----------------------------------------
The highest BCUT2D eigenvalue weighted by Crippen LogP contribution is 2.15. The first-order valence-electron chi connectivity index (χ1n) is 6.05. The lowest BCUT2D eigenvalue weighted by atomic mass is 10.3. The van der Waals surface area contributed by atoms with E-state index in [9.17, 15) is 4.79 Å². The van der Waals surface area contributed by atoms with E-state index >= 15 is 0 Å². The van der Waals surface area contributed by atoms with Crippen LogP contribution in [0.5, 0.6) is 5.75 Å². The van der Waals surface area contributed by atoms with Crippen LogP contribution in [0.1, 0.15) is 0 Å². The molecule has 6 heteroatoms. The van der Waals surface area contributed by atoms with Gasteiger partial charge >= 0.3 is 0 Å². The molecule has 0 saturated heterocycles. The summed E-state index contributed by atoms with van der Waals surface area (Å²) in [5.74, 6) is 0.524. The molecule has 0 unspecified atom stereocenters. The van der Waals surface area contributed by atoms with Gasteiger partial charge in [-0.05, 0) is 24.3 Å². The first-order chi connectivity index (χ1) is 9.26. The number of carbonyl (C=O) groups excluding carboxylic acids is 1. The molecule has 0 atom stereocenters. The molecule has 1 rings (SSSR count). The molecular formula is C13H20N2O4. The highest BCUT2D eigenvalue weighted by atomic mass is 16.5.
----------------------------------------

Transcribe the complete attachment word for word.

The highest BCUT2D eigenvalue weighted by Crippen LogP contribution is 2.15. The first-order valence-electron chi connectivity index (χ1n) is 6.05. The lowest BCUT2D eigenvalue weighted by atomic mass is 10.3. The van der Waals surface area contributed by atoms with E-state index in [9.17, 15) is 4.79 Å². The van der Waals surface area contributed by atoms with E-state index >= 15 is 0 Å². The van der Waals surface area contributed by atoms with Crippen LogP contribution in [0.5, 0.6) is 5.75 Å². The van der Waals surface area contributed by atoms with Crippen LogP contribution in [0.1, 0.15) is 0 Å². The molecule has 6 heteroatoms. The van der Waals surface area contributed by atoms with Gasteiger partial charge >= 0.3 is 0 Å². The molecule has 0 saturated heterocycles. The summed E-state index contributed by atoms with van der Waals surface area (Å²) in [5.74, 6) is 0.524. The molecule has 0 unspecified atom stereocenters. The van der Waals surface area contributed by atoms with Gasteiger partial charge in [-0.05, 0) is 24.3 Å². The first-order chi connectivity index (χ1) is 9.26. The number of carbonyl (C=O) groups excluding carboxylic acids is 1. The molecule has 0 atom stereocenters. The molecule has 1 rings (SSSR count). The molecular formula is C13H20N2O4. The highest BCUT2D eigenvalue weighted by atomic mass is 16.5.